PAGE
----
Alice follows the path she believes will bring her to the garden, but no matter the direction in which she goes, she ends up back at the house. Eventually she runs into a patch of flowers with a tree in the middle. She discovers that the flowers can talk, but they are quite rude, criticizing her lack of intelligence and her strange looks. The flowers think that she must be a flower as well, even if she looks wrong.
The flowers reveal that there is another person in the garden, which Alice surmises from their desciption of a flower that looks quite like Alice. Alice looks around and sees the Red Queen, who has grown to a little taller than herself. Alice expresses interest in meeting the Queen, even though the flowers advise against it.
But when Alice tries walking toward the Queen, she finds herself in front of the house again. This time, she tries walking in the opposite direction in which she wants to go, and she finds herself walking almost straight into the Queen.
The Queen demands that Alice curtsey and call her "your Majesty" when they speak to each other. Alice tells the Queen that she wants to get to the hill in the distance, and when the Queen calls it a valley, Alice accuses her of speaking nonsense, but the Queen only then claims that she is making sense.
When the pair reaches the hill, Alice notices that the countryside is divided into regular squares. She realizes that the whole world is a chess game, and she very much wants to join the game. All of the sudden, she realizes she and the Queen are running, and when they slow down, the Queen explains that in this world, one has to run to remain in place.
The Queen assures Alice that she can play the game, and that she can even eventually be a Queen if she wants. She will start out as a pawn, however. The Queen gives Alice some instructions as to where she will have to go and whom she will meet, and then she vanishes.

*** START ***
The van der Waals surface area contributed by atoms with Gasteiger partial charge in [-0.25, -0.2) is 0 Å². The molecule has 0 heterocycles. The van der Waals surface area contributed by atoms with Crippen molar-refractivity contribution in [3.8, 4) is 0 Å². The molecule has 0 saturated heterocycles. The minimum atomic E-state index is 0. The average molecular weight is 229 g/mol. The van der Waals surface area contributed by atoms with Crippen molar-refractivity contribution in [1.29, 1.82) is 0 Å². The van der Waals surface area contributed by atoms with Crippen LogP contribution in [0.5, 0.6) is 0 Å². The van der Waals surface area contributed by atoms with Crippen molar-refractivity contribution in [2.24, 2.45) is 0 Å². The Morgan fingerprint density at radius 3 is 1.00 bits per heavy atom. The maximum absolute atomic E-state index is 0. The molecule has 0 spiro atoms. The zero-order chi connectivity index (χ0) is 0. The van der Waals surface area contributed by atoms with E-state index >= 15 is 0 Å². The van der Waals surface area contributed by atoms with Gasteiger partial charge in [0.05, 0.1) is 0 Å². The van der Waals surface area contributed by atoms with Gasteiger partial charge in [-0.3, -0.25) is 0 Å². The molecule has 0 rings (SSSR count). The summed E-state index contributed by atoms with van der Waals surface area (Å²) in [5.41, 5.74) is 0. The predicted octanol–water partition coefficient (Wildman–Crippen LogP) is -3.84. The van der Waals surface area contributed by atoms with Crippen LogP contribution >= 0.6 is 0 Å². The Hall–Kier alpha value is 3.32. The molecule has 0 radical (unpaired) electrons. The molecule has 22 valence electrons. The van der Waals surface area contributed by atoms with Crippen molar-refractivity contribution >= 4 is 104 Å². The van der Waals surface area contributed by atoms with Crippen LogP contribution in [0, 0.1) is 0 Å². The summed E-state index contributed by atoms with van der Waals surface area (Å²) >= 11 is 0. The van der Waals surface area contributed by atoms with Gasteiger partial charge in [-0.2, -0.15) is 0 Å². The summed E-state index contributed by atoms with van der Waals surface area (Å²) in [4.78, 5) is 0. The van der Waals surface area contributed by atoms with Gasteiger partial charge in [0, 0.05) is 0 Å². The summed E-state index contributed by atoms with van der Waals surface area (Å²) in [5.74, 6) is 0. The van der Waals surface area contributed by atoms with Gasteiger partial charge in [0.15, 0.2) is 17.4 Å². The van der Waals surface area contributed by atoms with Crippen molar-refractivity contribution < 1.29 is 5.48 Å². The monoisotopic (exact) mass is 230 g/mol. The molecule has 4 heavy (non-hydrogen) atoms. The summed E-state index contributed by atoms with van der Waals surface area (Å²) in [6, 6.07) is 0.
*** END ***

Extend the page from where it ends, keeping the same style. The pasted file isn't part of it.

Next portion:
There are a couple of examples of allusion in this chapter. The episode of the talking flowers is actually a reference to a the poem "Maud" by Tennyson. Additionally, the Rose and the Violet are meant to represent the two youngest Liddell sisters, Rhoda and Violet, who are otherwise not included in the Alice books.
The theme of inversion appears again when Alice tries to walk toward the Red Queen. Every time she walks in the direction she sees the Red Queen, she ends up closer to the house where she started. But when she suddenly walks in the opposite direction, she ends up right in front of the Red Queen. It also appears within the dialogue between Alice and the Red Queen. The Queen offers Alice a dry biscuit to quench her thirst, and she informs Alice that she must run in order to remain in the same place.
Carrollian scholar Roger Lancelyn Green speculates that the Red Queen is in fact a prototype for the governess of the Liddell children, Miss Prickett. He also argues that their mansion was the original Looking-Glass house, and that the land it looked out upon is the model for the land that Alice viewed as a chessboard when receiving instructions from the Red Queen.
The chessboard/game of chess as a metaphor for life is rather common in literature. Many authors/philosphers employ it, including George Eliot and William James. H. G. Wells opens his book The Undying Fire with a conversation between God and the devil, who are playing chess. God is the creator of the game and of the rules and can make as many moves as he likes, and the devil is responsible for introducing "a slight inexplicable innaccuracy into each move, which necessitates further moves in correction."
In Through the Looking Glass, Alice apparently has the ability to make her own moves, although it is not clear that the choice is entirely hers. This question is explored throughout the book. Indeed, as soon as the Red Queen tells Alice she is to be the White Queen's Pawn, she begins to run, although she cannot remember starting to run.